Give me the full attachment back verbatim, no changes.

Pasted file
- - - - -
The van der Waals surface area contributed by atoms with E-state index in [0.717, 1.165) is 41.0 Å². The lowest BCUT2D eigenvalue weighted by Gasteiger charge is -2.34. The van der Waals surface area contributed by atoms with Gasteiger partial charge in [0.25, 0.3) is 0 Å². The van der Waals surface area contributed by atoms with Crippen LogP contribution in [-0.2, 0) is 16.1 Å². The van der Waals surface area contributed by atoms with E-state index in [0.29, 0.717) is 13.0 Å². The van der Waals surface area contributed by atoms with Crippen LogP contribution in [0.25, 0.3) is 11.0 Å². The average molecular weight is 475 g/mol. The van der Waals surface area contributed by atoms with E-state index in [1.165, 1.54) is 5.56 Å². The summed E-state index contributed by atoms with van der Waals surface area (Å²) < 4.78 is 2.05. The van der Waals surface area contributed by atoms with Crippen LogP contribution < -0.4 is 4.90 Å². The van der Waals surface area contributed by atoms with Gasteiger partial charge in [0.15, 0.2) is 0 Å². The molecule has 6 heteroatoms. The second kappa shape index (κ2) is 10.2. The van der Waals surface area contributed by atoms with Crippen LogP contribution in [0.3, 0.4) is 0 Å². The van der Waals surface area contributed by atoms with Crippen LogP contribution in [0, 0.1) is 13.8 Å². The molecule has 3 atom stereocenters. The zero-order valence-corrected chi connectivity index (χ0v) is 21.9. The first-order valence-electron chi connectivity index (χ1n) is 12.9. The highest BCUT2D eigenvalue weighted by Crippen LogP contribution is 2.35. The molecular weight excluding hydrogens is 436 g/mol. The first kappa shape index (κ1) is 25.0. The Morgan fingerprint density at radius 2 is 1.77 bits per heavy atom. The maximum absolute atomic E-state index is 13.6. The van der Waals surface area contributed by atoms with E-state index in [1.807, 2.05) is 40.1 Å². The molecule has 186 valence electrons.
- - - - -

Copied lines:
The van der Waals surface area contributed by atoms with E-state index in [0.717, 1.165) is 41.0 Å². The lowest BCUT2D eigenvalue weighted by Gasteiger charge is -2.34. The van der Waals surface area contributed by atoms with Gasteiger partial charge in [0.25, 0.3) is 0 Å². The van der Waals surface area contributed by atoms with Crippen LogP contribution in [-0.2, 0) is 16.1 Å². The van der Waals surface area contributed by atoms with E-state index in [0.29, 0.717) is 13.0 Å². The van der Waals surface area contributed by atoms with Crippen LogP contribution in [0.25, 0.3) is 11.0 Å². The average molecular weight is 475 g/mol. The van der Waals surface area contributed by atoms with E-state index in [1.165, 1.54) is 5.56 Å². The summed E-state index contributed by atoms with van der Waals surface area (Å²) < 4.78 is 2.05. The van der Waals surface area contributed by atoms with Crippen LogP contribution < -0.4 is 4.90 Å². The van der Waals surface area contributed by atoms with Gasteiger partial charge in [0.15, 0.2) is 0 Å². The molecule has 6 heteroatoms. The second kappa shape index (κ2) is 10.2. The van der Waals surface area contributed by atoms with Crippen LogP contribution in [0.3, 0.4) is 0 Å². The van der Waals surface area contributed by atoms with Crippen LogP contribution in [0, 0.1) is 13.8 Å². The molecule has 3 atom stereocenters. The zero-order valence-corrected chi connectivity index (χ0v) is 21.9. The first-order valence-electron chi connectivity index (χ1n) is 12.9. The highest BCUT2D eigenvalue weighted by Crippen LogP contribution is 2.35. The molecular weight excluding hydrogens is 436 g/mol. The first kappa shape index (κ1) is 25.0. The Morgan fingerprint density at radius 2 is 1.77 bits per heavy atom. The maximum absolute atomic E-state index is 13.6. The van der Waals surface area contributed by atoms with E-state index in [1.807, 2.05) is 40.1 Å². The molecule has 186 valence electrons.